What about know-how: heightened obviousness and lowered disclosure is not a panacea to the American patent system for biotechnology medication and pharmaceutical inventions in the post-KSR era.

Author:Su, Yi-Chen

ABSTRACT I. INTRODUCTION II. HISTORICAL BACKGROUND OF OBVIOUSNESS III. THE NATURE OF BIOTECHNOLOGY MEDICATION AND PHARMACEUTICALS IV. OBVIOUSNESS IN OTHER PATENT SYSTEMS A. The Practice of the European Patent Office B. Obviousness in Germany C. Obviousness in the United Kingdom D. Obviousness in Canada E. Obviousness in China F. Obviousness in Japan V. OBVIOUSNESS IN THE AMERICAN PATENT SYSTEM A. TSM Test B. KSR International Co. v. Teleflex, Inc C. Federal Circuit's Interpretation and Application of KSR D. U.S. PTO's Response to KSR E. In re Kubin VI. CONCLUSION I. INTRODUCTION

Since the United States Supreme Court issued its opinion in KSR International Co. v. Teleflex, Inc. in 2007, (1) the decision has created legal uncertainty concerning obviousness from at least three perspectives. First, the application of the obviousness doctrine between the Federal Circuit Court of Appeals and the U.S. Patent and Trademark Office (PTO) are inconsistent. Second, the PTO's practice regarding the standard of obviousness before and after KSR lacks consistency. Third, the obviousness standard in a re-examination proceeding after KSR for a patent issued before that decision is uncertain.

Though the KSR court revered Graham v. John Deere Co. (2) as the highest principle in making obviousness determinations, the KSR decision has essentially created the same problem that the Graham court sought to resolve-that is, the inconsistency among the courts and the Patent Office.

In KSR, the Supreme Court rejected the Federal Circuit's rigid application of "teaching, suggestion, or motivation" test (TSM test), and replaced it with an "expansive and flexible" approach, in determining the question of obviousness. (3) Before KSR, the Federal Circuit had developed a more rigid approach, the TSM test. In rejecting the rigid application of the TSM test, the Supreme Court replaced it with an expansive and flexible approach by stating that, "[t]he combination of familiar elements according to known methods is likely to be obvious when it does no more than yield predictable results." (4)

Nevertheless, an expansive and flexible approach to obviousness may not be consistent with the international norms of practice if it is applied literally. Moreover, even if an expansive and flexible approach to obviousness is favorable and can be justified, the PTO's literal application of the KSR decision has essentially created another set of inflexible rules for the determination of obviousness, which is contrary to the Supreme Court's intent.

The Federal Circuit's recent decision in In re Kubin cautiously revived "obvious to try" in its obviousness jurisprudence. (5) The decision has narrowed the gaps between the court and the PTO after KSR to some extent. However, In re Kubin may not represent a clear precedent for determining obviousness in the biotechnological context because certain key technological factual issues were unclear and unanswered when the court was making its judgment. (6)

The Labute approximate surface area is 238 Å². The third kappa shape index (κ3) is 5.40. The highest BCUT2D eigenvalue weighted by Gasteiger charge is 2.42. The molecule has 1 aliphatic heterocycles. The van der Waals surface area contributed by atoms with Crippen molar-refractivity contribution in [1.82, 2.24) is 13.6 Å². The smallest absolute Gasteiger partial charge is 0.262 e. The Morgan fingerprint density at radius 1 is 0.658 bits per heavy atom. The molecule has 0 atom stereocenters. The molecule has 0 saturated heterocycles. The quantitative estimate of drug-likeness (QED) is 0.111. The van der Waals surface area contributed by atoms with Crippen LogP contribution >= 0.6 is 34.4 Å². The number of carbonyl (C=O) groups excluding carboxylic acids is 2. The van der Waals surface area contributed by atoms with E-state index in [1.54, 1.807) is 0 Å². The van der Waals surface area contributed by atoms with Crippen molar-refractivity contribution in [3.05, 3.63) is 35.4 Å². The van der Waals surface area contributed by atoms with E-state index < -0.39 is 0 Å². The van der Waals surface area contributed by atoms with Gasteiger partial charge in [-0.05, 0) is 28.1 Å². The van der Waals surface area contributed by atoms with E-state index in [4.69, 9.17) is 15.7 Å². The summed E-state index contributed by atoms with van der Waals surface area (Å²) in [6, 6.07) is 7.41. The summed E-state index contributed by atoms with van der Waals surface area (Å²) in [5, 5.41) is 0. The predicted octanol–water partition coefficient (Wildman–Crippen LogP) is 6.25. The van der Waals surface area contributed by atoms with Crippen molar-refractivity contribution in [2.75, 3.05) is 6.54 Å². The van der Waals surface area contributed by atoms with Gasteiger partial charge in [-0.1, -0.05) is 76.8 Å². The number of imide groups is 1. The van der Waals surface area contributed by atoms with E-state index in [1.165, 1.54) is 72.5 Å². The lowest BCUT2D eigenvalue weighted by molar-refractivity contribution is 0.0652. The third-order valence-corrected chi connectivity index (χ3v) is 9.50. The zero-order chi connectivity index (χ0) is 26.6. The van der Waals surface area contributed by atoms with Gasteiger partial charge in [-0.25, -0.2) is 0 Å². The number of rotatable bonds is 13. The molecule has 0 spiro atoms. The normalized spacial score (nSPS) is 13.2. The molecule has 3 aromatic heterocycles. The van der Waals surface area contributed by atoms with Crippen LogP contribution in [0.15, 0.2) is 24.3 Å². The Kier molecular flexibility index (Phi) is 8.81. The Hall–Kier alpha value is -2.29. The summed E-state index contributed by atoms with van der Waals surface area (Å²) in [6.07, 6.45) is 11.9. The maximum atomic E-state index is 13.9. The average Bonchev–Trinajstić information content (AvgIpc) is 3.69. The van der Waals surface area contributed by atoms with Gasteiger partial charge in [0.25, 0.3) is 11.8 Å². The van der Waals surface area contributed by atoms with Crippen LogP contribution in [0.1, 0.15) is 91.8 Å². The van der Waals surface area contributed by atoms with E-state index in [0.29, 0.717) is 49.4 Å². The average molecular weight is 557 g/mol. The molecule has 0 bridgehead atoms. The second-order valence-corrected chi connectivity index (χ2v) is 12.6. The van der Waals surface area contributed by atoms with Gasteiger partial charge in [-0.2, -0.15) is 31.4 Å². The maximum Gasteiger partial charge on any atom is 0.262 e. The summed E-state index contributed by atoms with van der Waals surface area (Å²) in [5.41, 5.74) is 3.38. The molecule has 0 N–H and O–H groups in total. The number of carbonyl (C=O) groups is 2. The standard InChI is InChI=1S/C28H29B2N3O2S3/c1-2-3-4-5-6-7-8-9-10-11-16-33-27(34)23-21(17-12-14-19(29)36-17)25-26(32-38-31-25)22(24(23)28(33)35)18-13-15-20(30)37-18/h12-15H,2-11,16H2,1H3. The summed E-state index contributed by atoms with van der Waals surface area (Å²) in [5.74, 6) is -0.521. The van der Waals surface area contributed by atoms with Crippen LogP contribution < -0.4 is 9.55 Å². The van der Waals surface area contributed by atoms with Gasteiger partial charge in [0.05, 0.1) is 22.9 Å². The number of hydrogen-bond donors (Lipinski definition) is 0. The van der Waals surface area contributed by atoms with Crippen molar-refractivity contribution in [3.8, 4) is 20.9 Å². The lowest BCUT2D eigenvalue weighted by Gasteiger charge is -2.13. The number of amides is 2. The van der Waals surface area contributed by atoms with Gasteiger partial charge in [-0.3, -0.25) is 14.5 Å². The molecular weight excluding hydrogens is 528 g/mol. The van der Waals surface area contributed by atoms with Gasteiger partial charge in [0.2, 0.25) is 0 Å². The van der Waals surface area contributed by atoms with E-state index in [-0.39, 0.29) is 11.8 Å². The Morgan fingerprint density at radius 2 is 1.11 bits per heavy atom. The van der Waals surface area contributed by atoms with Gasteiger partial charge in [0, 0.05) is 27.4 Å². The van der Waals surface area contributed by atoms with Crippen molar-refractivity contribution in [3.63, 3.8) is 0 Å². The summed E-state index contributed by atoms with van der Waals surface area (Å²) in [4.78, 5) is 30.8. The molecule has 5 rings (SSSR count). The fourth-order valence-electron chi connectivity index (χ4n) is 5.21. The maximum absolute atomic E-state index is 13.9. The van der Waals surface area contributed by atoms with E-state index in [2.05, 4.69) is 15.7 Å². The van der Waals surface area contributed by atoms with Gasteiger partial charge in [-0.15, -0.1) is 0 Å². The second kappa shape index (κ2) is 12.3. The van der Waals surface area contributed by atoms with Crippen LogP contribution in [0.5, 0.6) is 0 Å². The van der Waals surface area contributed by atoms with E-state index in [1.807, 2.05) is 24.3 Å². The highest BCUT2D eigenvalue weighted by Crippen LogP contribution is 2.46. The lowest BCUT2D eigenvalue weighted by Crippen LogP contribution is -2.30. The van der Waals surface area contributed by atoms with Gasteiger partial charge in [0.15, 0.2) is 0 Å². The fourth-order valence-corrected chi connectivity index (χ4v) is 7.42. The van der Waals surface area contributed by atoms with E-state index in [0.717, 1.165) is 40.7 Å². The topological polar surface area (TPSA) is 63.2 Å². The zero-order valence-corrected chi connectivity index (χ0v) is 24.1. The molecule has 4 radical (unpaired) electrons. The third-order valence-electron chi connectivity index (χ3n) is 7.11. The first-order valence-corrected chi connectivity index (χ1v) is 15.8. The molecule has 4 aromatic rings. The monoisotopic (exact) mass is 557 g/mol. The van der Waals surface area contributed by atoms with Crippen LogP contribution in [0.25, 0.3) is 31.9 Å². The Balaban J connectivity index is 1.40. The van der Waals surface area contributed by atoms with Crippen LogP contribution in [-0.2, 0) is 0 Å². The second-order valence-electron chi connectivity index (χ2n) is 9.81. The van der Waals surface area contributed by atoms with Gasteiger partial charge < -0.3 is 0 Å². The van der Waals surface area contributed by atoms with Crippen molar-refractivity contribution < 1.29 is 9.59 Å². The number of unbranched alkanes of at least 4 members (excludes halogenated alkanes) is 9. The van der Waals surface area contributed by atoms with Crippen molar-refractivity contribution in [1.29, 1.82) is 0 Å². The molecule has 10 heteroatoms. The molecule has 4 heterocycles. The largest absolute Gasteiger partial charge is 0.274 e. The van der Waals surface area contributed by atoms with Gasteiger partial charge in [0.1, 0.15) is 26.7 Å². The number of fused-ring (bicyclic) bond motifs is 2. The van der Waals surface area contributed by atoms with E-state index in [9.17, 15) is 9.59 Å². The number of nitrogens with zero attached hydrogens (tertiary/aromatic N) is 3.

Commentators have suggested that a judge-made industry-specific standard of patentability tailored for each industry in which certain common characteristics can be found is preferable. Commentators also suggested that "a fairly high obviousness threshold coupled with a fairly low disclosure requirement will produce a few very powerful patents in uncertain industries." (7) Nevertheless, lowering the disclosure requirement in the biotechnological context would provide inventors incentives to retain more know-how and thus frustrate the purposes of the existing statutory exemptions, namely the "medical practice exemption" under 35 U.S.C. [section] 287(c) (8) and the so called "FDA exemption" under 35 U.S.C. [section] 271(e)(1). (9)

This Article starts with the introduction of the historical background of obviousness as a requirement of patentability in various countries in Part II. Part III further examines why biotechnology invention is especially vulnerable to the challenge on the ground of obviousness. Part IV examines how the European Patent Office ("EPO") and other major patent systems, such as Germany, the United Kingdom, Canada, Japan, and China have approached the issue of obviousness, especially in the biotechnological and pharmaceutical contexts.

Then the focus of this Article turns to the American patent system. Part V begins with the examination of the application of the Federal Circuit's TSM test in biotechnological and pharmaceutical contexts before KSR, followed by the Supreme Court's KSR test, and the Federal Circuit's interpretation and application of obviousness test in the pharmaceutical context after KSR. In addition, this Part examines and compares the obviousness tests and their application in biotechnology cases in the PTO's practice before and after KSR. A discussion of the Federal Circuit's decision in In re Kubin follows, which may be deemed as a step in filling the gaps between the court and the PTO on the disagreement of obviousness standard in the biotechnological context.